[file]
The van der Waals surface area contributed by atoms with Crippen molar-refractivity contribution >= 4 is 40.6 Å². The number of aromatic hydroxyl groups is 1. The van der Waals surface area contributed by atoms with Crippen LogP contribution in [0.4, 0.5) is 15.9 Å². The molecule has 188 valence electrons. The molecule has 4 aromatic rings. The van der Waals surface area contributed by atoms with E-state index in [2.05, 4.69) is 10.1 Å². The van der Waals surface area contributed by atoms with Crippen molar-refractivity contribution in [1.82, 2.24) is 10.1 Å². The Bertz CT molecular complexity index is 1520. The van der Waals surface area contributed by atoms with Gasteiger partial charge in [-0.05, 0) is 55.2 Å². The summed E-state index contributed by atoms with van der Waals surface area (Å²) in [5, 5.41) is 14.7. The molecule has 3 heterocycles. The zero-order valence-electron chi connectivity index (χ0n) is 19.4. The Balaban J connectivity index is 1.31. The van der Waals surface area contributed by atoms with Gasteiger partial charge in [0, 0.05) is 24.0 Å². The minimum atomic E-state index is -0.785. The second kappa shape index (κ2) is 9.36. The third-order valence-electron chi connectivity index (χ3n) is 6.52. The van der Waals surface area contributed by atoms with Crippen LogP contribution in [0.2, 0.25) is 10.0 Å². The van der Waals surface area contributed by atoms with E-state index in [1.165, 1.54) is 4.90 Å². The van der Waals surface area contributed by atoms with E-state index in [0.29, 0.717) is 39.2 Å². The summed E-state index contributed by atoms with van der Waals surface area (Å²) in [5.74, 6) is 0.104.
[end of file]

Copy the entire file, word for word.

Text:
The van der Waals surface area contributed by atoms with Crippen molar-refractivity contribution >= 4 is 40.6 Å². The number of aromatic hydroxyl groups is 1. The van der Waals surface area contributed by atoms with Crippen LogP contribution in [0.4, 0.5) is 15.9 Å². The molecule has 188 valence electrons. The molecule has 4 aromatic rings. The van der Waals surface area contributed by atoms with E-state index in [2.05, 4.69) is 10.1 Å². The van der Waals surface area contributed by atoms with Crippen molar-refractivity contribution in [1.82, 2.24) is 10.1 Å². The Bertz CT molecular complexity index is 1520. The van der Waals surface area contributed by atoms with Gasteiger partial charge in [-0.05, 0) is 55.2 Å². The summed E-state index contributed by atoms with van der Waals surface area (Å²) in [5, 5.41) is 14.7. The molecule has 3 heterocycles. The zero-order valence-electron chi connectivity index (χ0n) is 19.4. The Balaban J connectivity index is 1.31. The van der Waals surface area contributed by atoms with Gasteiger partial charge in [0, 0.05) is 24.0 Å². The minimum atomic E-state index is -0.785. The second kappa shape index (κ2) is 9.36. The third-order valence-electron chi connectivity index (χ3n) is 6.52. The van der Waals surface area contributed by atoms with Crippen LogP contribution in [0.2, 0.25) is 10.0 Å². The van der Waals surface area contributed by atoms with E-state index in [1.165, 1.54) is 4.90 Å². The van der Waals surface area contributed by atoms with E-state index in [0.29, 0.717) is 39.2 Å². The summed E-state index contributed by atoms with van der Waals surface area (Å²) in [5.74, 6) is 0.104.